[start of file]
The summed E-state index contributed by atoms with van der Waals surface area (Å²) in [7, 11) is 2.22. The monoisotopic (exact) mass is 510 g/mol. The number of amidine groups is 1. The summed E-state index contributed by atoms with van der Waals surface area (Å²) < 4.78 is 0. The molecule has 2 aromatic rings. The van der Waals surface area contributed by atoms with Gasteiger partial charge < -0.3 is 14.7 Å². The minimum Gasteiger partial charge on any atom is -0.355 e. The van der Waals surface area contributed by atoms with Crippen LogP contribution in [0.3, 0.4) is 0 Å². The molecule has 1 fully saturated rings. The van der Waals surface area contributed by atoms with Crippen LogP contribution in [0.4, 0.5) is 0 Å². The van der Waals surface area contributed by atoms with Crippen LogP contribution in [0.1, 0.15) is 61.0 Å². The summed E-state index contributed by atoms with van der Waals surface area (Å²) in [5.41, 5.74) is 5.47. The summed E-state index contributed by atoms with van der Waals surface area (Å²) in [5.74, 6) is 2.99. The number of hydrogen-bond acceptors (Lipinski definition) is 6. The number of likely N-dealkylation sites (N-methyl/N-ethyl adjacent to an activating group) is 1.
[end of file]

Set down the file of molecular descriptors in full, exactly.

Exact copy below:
The summed E-state index contributed by atoms with van der Waals surface area (Å²) in [7, 11) is 2.22. The monoisotopic (exact) mass is 510 g/mol. The number of amidine groups is 1. The summed E-state index contributed by atoms with van der Waals surface area (Å²) < 4.78 is 0. The molecule has 2 aromatic rings. The van der Waals surface area contributed by atoms with Gasteiger partial charge < -0.3 is 14.7 Å². The minimum Gasteiger partial charge on any atom is -0.355 e. The van der Waals surface area contributed by atoms with Crippen LogP contribution in [0.3, 0.4) is 0 Å². The molecule has 1 fully saturated rings. The van der Waals surface area contributed by atoms with Crippen LogP contribution in [0.4, 0.5) is 0 Å². The van der Waals surface area contributed by atoms with Crippen LogP contribution in [0.1, 0.15) is 61.0 Å². The summed E-state index contributed by atoms with van der Waals surface area (Å²) in [5.41, 5.74) is 5.47. The summed E-state index contributed by atoms with van der Waals surface area (Å²) in [5.74, 6) is 2.99. The number of hydrogen-bond acceptors (Lipinski definition) is 6. The number of likely N-dealkylation sites (N-methyl/N-ethyl adjacent to an activating group) is 1.